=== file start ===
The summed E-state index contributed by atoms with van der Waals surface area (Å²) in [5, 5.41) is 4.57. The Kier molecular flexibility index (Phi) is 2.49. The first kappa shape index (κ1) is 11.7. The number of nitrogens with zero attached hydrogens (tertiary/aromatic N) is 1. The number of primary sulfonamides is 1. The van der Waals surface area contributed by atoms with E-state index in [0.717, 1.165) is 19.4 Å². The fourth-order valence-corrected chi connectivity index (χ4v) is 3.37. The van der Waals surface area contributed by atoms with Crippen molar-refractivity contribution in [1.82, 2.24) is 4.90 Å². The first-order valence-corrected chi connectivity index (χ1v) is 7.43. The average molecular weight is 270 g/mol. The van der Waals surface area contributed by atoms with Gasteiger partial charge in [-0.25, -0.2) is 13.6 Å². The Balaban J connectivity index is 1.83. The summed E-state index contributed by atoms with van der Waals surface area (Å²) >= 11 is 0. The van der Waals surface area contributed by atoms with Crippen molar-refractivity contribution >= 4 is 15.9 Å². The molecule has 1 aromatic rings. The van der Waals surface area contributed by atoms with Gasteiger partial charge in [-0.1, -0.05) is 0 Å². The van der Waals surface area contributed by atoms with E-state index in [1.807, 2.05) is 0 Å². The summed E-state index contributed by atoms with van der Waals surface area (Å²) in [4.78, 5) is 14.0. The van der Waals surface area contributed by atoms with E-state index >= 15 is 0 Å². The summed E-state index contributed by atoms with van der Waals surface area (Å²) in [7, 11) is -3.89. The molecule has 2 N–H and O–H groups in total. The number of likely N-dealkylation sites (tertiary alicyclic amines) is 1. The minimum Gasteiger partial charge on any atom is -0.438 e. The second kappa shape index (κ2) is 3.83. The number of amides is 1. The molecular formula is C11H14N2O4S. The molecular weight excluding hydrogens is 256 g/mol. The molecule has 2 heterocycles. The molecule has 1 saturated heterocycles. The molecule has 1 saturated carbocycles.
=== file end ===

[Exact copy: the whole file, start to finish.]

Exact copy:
The summed E-state index contributed by atoms with van der Waals surface area (Å²) in [5, 5.41) is 4.57. The Kier molecular flexibility index (Phi) is 2.49. The first kappa shape index (κ1) is 11.7. The number of nitrogens with zero attached hydrogens (tertiary/aromatic N) is 1. The number of primary sulfonamides is 1. The van der Waals surface area contributed by atoms with E-state index in [0.717, 1.165) is 19.4 Å². The fourth-order valence-corrected chi connectivity index (χ4v) is 3.37. The van der Waals surface area contributed by atoms with Crippen molar-refractivity contribution in [1.82, 2.24) is 4.90 Å². The first-order valence-corrected chi connectivity index (χ1v) is 7.43. The average molecular weight is 270 g/mol. The van der Waals surface area contributed by atoms with Gasteiger partial charge in [-0.25, -0.2) is 13.6 Å². The Balaban J connectivity index is 1.83. The summed E-state index contributed by atoms with van der Waals surface area (Å²) >= 11 is 0. The van der Waals surface area contributed by atoms with Crippen molar-refractivity contribution >= 4 is 15.9 Å². The molecule has 1 aromatic rings. The van der Waals surface area contributed by atoms with Gasteiger partial charge in [-0.1, -0.05) is 0 Å². The van der Waals surface area contributed by atoms with E-state index in [1.807, 2.05) is 0 Å². The summed E-state index contributed by atoms with van der Waals surface area (Å²) in [4.78, 5) is 14.0. The van der Waals surface area contributed by atoms with E-state index >= 15 is 0 Å². The summed E-state index contributed by atoms with van der Waals surface area (Å²) in [7, 11) is -3.89. The molecule has 2 N–H and O–H groups in total. The number of likely N-dealkylation sites (tertiary alicyclic amines) is 1. The minimum Gasteiger partial charge on any atom is -0.438 e. The second kappa shape index (κ2) is 3.83. The number of amides is 1. The molecular formula is C11H14N2O4S. The molecular weight excluding hydrogens is 256 g/mol. The molecule has 2 heterocycles. The molecule has 1 saturated heterocycles. The molecule has 1 saturated carbocycles.